In Damariscotta, the Coastal Rivers Conservation Trust’s Salt Bay Farm & Nature Center (110 Belvedere
Rd.; 207-563-1393) has multiple hills overlooking salt marshes on the Great Salt Bay: a steeper one near the parking area and a gentler one on the other side of the historic farmhouse. The trust hosts pop-up sledding parties with hot chocolate and campfires on Saturday afternoons through March, and it has a small second hill at its headquarters at Round Top Farm (3 Round Top Ln.), where there’s also a skating rink and warming hut. ❖ The Boothbay Region Land Trust’s Oak Point Farm (60 Samoset Rd.; 207-633-4818) is a historic saltwater farm turned preserve, with a big hill overlooking Townsend Gut, along with more than a mile of ski and snowshoe trails, a freshwater skating pond, and a 19th-century farmhouse turned visitor center to warm up in.
Overlooking Rockland Harbor, the hill at Snow Marine Park (Mechanic St.) tends to be icy, and it’s plenty steep, which means it’s wicked fast. Not only is the ocean view nice, but the park’s right next door to the Coastal Children’s Museum, and it’s a short drive to Rock City Coffee for hot chocolates after (and warm boozy drinks for grown-ups). ❖ At Camden’s Harbor Park (Atlantic Ave.), the town sets up hay bales at the foot of the hill to keep sledders from careening into the winterized windjammers — or the water. Hard to imagine a more picturesque backdrop than the tall ships in their white winter covers.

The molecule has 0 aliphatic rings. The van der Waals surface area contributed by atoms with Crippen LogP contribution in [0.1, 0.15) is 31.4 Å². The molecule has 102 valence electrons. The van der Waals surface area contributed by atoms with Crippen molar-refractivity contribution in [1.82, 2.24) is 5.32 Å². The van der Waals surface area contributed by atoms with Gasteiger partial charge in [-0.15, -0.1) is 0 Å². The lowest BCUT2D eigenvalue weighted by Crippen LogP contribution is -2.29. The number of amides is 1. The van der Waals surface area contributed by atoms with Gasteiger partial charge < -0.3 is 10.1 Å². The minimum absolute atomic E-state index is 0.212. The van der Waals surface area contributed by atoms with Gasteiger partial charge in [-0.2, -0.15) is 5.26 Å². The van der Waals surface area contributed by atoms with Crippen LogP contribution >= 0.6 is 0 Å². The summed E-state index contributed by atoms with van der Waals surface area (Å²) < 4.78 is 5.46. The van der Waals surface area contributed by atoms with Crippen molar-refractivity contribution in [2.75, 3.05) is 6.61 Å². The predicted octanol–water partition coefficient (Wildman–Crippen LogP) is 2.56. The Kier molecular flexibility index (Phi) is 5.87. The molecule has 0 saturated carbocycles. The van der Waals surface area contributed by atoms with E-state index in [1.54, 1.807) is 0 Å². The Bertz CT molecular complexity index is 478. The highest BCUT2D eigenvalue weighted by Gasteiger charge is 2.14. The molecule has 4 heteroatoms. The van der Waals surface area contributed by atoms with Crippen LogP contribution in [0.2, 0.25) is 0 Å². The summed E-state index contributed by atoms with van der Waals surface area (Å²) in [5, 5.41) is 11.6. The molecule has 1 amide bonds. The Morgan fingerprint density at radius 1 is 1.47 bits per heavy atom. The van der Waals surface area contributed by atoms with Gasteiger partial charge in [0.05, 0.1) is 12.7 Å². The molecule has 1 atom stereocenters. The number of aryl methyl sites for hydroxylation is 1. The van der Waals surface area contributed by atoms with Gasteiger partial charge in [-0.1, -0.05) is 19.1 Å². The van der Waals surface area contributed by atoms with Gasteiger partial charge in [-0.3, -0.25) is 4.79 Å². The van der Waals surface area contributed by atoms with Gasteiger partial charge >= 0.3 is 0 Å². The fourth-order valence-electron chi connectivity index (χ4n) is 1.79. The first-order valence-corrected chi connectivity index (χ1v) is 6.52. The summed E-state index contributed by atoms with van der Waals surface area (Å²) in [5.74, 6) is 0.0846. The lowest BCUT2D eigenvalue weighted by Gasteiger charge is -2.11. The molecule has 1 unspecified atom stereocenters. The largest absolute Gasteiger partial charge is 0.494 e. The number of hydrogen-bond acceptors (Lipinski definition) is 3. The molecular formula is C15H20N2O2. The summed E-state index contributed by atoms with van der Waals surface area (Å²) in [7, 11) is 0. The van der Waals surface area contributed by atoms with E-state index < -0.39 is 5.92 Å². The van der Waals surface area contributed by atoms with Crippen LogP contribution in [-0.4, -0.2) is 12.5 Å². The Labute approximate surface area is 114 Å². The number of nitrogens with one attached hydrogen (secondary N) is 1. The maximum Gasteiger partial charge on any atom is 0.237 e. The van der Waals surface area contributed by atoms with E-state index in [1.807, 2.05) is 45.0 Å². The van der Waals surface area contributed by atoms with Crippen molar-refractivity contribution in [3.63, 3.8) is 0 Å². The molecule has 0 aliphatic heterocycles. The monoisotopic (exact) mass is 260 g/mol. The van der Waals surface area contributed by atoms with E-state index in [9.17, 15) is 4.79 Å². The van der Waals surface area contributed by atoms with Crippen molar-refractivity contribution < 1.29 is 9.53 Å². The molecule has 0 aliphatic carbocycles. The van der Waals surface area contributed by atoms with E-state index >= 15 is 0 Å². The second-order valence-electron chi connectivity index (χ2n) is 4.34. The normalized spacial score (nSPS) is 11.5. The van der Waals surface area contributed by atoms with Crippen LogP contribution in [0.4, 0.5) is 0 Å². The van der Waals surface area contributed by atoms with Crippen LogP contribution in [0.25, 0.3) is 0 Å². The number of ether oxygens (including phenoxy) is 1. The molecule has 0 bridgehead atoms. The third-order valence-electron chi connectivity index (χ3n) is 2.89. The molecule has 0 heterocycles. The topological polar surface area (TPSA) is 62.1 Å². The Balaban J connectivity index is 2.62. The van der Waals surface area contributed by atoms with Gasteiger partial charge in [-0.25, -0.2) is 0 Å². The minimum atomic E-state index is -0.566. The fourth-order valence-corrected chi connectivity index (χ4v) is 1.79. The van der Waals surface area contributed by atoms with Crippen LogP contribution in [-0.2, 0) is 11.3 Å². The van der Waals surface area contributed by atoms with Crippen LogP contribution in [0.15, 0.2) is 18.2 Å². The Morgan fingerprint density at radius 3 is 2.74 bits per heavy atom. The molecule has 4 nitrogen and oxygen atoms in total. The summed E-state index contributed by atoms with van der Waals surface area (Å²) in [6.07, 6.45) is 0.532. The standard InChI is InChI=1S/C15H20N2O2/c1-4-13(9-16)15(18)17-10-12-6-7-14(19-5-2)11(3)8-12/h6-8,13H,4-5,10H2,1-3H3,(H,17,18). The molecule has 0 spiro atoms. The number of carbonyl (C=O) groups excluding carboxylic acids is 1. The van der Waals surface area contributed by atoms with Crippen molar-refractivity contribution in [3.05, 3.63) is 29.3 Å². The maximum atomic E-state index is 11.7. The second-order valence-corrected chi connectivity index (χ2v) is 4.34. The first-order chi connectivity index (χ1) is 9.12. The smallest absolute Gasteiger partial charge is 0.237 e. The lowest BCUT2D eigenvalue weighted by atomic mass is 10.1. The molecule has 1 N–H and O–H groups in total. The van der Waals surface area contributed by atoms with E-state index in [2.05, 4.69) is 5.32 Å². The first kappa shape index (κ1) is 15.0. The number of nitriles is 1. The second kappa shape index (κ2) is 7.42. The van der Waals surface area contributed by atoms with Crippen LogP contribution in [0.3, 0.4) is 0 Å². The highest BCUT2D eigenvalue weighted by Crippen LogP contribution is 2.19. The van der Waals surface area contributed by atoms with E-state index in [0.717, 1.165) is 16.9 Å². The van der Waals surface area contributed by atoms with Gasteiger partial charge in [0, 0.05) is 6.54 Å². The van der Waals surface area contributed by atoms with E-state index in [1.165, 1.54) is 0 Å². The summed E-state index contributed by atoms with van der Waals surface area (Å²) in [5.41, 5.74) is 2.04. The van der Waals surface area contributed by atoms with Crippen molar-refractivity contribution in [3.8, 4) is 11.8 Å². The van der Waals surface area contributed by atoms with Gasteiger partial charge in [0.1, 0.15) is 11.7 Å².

Undoubtedly one of the coolest settings for a Maine sledding hill is outside the 1820s Federal-style mansion known as the Black House at Ellsworth’s Woodlawn Museum (19 Black House Dr.). The grounds stay open in winter, and families take to the acre or so of sloping lawn in front of its Doric-columned porch, as well as more than two miles of ski and snowshoe trails. Downtown Ellsworth is a half mile up the road, with plenty of spots to warm up and nosh. ❖ On MDI’s quietside, in Tremont, Maine Coast Heritage Trust’s Kelley Farm Preserve (Rte. 102, just east of Bernard Rd.; 207-244-5100) has a wide, easy slope that’s great for young kids, with stunning views of Bass Harbor and Acadia’s Bernard and Mansell mountains on the horizon. ❖ Some of Maine’s most epic and scenic sledding is on the south face of Blue Hill Mountain — but you have to earn your turns. Sledders first hike up the large, sloping hayfield from the Hayes Trail trailhead (Mountain Rd., a half mile west of Rte. 172), then enjoy 1,000-foot runs and knockout views of Blue Hill Bay.